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Watermark: The Disaster That Changed the World and Humanity 12,000 Years Ago Paperback – June 1, 2004


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Product Details

  • Paperback: 224 pages
  • Publisher: Gallery Books (June 1, 2004)
  • Language: English
  • ISBN-10: 0743491904
  • ISBN-13: 978-0743491907
  • Product Dimensions: 5.3 x 0.6 x 8.2 inches
  • Shipping Weight: 6.9 ounces (View shipping rates and policies)
  • Average Customer Review: 3.8 out of 5 stars  See all reviews (10 customer reviews)
  • Amazon Best Sellers Rank: #1,789,527 in Books (See Top 100 in Books)

Editorial Reviews

From Publishers Weekly

The pyramids of Egypt and Central America; diluvial deposits high up on mountain sides; strange collections of animal bones in North American caves— Christy-Vitale, amateur scientist and travel industry consultant, believes these seemingly unconnected phenomena hint at a cosmic catastrophe 12,000 years ago: a supernova 45 light-years from Earth that shot a chunk of the star (which he calls Phaeton) into our solar system, shattering a 10th planet between Mars and Jupiter into what we know as the asteroid belt, killing off thousands of animal species and almost extinguishing an advanced human civilization. Memories of this event live on in stories of a golden age destroyed in a worldwide flood. While Christy-Vitale seems never to have met a myth he didn't like, he ignores some basic scientific facts. If a supernova had exploded in our vicinity even in the last 100,000 years, its glowing shell would still be visible. Also, supernovas don't shoot off ministars—rather, these cosmic explosions tend to pepper the surrounding cosmos with an iron isotope; scientists haven't found a layer dating from this era. There is also no evidence of a genetic "bottleneck" in humans dating back a mere 10,000 years. Christy-Vitale believes that the chunk of star dust zooming past us caused Earth to flip back and forth on its axis, resulting in, among other things, the current configuration of the continents. So much for continental drift. Christy-Vitale's scenario is an interesting one, but he seems more a New Age Erik Von Daniken than someone advancing a revisionist theory that will attract serious scientific attention.
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Review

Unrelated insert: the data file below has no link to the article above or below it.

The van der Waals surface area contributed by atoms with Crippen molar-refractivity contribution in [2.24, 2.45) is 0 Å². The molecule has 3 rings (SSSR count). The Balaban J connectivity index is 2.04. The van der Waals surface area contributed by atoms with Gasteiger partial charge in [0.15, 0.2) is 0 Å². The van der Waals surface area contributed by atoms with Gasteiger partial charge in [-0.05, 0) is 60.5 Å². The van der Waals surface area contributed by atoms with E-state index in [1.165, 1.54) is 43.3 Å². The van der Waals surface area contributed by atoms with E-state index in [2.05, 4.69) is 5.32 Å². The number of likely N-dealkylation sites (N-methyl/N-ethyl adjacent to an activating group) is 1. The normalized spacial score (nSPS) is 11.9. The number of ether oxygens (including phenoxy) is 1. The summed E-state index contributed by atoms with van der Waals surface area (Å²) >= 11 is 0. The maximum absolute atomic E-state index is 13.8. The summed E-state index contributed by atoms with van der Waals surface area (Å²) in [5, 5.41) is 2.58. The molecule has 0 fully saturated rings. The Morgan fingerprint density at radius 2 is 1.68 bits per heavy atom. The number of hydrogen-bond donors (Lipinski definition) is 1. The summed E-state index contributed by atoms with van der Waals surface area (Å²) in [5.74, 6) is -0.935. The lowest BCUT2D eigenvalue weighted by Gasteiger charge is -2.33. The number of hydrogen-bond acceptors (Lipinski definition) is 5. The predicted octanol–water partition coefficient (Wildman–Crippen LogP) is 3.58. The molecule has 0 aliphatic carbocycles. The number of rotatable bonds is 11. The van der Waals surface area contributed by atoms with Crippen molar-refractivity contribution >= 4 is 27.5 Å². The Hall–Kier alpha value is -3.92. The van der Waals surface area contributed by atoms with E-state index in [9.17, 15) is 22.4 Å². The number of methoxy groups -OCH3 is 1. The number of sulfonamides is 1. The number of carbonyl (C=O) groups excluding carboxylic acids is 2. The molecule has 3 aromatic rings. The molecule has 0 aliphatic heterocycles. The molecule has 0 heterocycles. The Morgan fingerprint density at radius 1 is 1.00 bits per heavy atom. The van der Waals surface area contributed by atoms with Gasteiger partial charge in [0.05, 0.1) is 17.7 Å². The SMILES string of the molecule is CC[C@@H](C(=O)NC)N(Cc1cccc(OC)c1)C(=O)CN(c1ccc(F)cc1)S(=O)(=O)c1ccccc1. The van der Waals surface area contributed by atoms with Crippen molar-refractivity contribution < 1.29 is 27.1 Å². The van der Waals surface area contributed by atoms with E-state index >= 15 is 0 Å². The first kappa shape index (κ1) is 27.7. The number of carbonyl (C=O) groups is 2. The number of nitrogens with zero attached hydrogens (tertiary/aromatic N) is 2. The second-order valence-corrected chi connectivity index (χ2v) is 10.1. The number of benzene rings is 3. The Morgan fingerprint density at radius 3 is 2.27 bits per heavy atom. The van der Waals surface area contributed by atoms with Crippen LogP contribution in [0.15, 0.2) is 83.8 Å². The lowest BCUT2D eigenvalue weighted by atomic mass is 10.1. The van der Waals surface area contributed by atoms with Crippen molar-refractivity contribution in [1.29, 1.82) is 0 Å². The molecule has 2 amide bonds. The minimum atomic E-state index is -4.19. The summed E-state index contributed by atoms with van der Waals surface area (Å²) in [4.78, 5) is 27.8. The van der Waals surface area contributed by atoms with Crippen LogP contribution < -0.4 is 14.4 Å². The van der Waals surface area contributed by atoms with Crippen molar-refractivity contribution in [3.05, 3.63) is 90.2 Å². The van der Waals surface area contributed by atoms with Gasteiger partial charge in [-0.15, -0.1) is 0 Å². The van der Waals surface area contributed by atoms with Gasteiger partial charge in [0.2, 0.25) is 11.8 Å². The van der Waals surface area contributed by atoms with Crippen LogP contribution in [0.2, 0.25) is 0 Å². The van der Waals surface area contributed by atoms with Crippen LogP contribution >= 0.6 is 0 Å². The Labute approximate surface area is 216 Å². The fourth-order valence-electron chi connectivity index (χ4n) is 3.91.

"...WATERMARK raises the reader's awareness of the scale and consequences of the disaster that our species barely survived." -- Richard Heinberg, author of Memories and Visions of Paradise

"WATERMARK ... reassemble[s] the long-shattered shards of human history... [and] the author jogs our memories one more step toward healing." -- Chellis Glendinning, author of My Name Is Chellis and I'm in Recovery from Western Civilization

Customer Reviews

3.8 out of 5 stars
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Most Helpful Customer Reviews

5 of 5 people found the following review helpful By Larry Gilstrap on November 14, 2007
Format: Paperback
Having finished reading this book a few days ago, I felt that the author had cleared up many of the mysteries I had grown up with as a child. Questions such as: Why is the axis of Uranus tilted so? Was there an Atlantis? Who/what killed the mammoths? Was the story of Noah's Ark real? and Why is the flood myth almost universally found in all cultures and folklore?

Having a substantial education in science, I was quite skeptical of the author's claim that a chunk of supernova came careening its way through our solar system, wreaking havoc among the planets. It didn't seem likely that supernova ejecta would ever recondense into appreciable blobs until it had fully dissipated into the surrounding interstellar medium. However, looking at detailed photos of planetary nebulae (nova & supernova remnants) I've notices that the outer (leading) edges often coalesce into sizeable clumps, that may indicate fairly solid cores within them.